Home » Big Publishing, Bookstores, Disruptive Innovation, Hugh Howey » The Secret to Following Someone

The Secret to Following Someone

6 May 2014

From Hugh Howey:

One of my favorite movies of all-time is The Zero Effect. If you haven’t seen it, you really should. Absolutely brilliant. One of the best scenes has Daryl Zero (played by Bill Pullman) explaining the trick to following someone without getting caught. It’s simple, he says. You just get where they’re going before they do. The obvious joke here is that it’s impossible to know where they’re going, which is why they need to be followed. But Pullman’s character in the film is a Sherlock-Holmes-sort-of-genius, and he expects that everyone ought to know where everyone else is going at all times. Just as a matter of course.

But we’re not all Daryl Zero. We can only guess at the future. We are resigned to follow.

A few years ago, I put forth a zany idea about where we in the book industry were heading: I thought there might come a day when agents and publishers would scour bestselling self-published books to wrangle in new talent. Doing so would allow them to mitigate risk; it would offload the arduous task of managing the slushpile by crowdsourcing it; and it would allow market research and experimentation to take place on someone else’s dime and time (the self-published authors’ and the readers’).

. . . .

Authors didn’t have a stage for their own gigs until e-books gained wide adoption. Once that happened, the rest was inevitable. Everything that musicians, photographers, comedians, fine artists and the like had been doing for generations was now open to writers. We could see where literature was heading because of the well-trodden path laid out before them.

By being at the forefront of this transition, Amazon has reaped most of the benefit. And not just monetarily, though that’s worth mentioning before we get to the meat of this rambling blog post. Amazon enjoys higher margins on self-published e-books. Before costs, they make 30% – 65% on every sale of a self-published work. For major publishers, their margin on e-books are likely less than 10%.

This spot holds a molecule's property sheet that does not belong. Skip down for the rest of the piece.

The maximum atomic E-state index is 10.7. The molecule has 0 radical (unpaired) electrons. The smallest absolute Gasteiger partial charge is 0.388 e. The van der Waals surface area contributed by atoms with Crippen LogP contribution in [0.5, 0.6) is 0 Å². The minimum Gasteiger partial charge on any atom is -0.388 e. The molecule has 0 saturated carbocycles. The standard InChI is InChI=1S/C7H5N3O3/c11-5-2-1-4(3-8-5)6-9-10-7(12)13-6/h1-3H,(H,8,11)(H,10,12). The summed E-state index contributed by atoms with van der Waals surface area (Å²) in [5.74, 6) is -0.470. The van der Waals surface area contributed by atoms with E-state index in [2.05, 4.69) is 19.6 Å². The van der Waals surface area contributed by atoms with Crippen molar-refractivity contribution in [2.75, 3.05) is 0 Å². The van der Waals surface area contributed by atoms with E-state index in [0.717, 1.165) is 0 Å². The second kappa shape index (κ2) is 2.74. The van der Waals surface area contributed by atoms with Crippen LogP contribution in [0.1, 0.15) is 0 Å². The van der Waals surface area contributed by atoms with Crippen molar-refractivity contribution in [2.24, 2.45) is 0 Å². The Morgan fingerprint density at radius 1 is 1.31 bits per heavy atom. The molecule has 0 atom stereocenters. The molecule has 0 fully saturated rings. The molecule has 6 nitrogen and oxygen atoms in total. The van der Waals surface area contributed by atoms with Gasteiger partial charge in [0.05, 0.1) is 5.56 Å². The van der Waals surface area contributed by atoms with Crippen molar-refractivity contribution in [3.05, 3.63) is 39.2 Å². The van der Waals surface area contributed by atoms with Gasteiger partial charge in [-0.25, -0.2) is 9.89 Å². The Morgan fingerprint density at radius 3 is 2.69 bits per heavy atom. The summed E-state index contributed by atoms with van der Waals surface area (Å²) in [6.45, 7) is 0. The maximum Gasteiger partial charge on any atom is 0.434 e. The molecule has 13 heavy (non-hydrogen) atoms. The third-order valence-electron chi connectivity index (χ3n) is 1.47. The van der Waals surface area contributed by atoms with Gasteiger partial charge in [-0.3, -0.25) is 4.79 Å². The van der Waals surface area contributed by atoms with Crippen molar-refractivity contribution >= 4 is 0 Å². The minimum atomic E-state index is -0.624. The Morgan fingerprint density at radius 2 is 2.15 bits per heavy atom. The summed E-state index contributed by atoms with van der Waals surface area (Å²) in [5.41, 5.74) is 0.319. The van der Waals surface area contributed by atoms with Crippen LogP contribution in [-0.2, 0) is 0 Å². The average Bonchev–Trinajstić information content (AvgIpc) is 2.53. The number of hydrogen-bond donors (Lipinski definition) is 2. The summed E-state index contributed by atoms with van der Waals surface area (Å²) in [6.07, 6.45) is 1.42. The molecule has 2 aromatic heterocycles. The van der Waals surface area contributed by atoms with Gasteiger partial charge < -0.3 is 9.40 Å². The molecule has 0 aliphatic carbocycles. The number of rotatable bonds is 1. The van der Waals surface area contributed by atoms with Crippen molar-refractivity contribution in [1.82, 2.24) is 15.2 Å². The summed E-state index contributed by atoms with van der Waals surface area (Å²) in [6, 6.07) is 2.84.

. . . .

Where Amazon really wins is with the data they collect. When Amazon purchased Goodreads, it seemed to me that they were mostly purchasing the reviewing, buying, and reading habits of its users. Data like that is worth a lot of money. And its value is only going to go up in the future. This data makes it possible to recommend more items that customers will want to purchase. This is the most important trick in retail. It was my job as a bookseller. Keep this in mind, as I’ll get back to it when I posit how someone can win the next revolution in retail.But first, I’d like to digress and point out what might be an equally powerful advantage Amazon wins from their data: Not only are they seeing what customers buy, they’re seeing how authors sell. They see the next big thing before agents and publishers can. In fact, they can often see an author’s career trajectory take an upward turn before the author is even aware of it.

. . . .

Employing hindsight (that clever genius), pundits have pointed out that Random House or a collection of publishers should have gotten into the e-reader device and direct e-book sales game early on. Rather than wait on a competitor to disrupt their business, they should have taken a page from Apple’s playbook and been the ones to disrupt. I’ll go one step further and use the power of hindsight to suggest something even more audacious: Publishers should have been the ones creating FREE self-publishing platforms. They should have created WattPad or their own version of Kindle Direct Publishing. Both offer ways to discover and profit from rising talent. Both offer ways to collect sales data from customers rather than relying on the infrequent and imprecise dribs and drabs of data that they get from retailers.

Link to the rest at Hugh Howey and thanks to David and several others for the tip.

Big Publishing, Bookstores, Disruptive Innovation, Hugh Howey

11 Comments to “The Secret to Following Someone”

  1. As I was reading the article, I was becoming more horrified at the happy happy picture Howey paints of international corporations skinning my posts and photos for data to sell me more s***.

    No, I don’t want them to conclude that if I post a photo of my delicious hash browns that I want to know more about french fries. If I pass along an animated gif of Grumpy Cat, am I going to get a free trial sample of antidepressants? I don’t want to receive “value-added” coupons of Viagra if I post a photo of a mushy banana.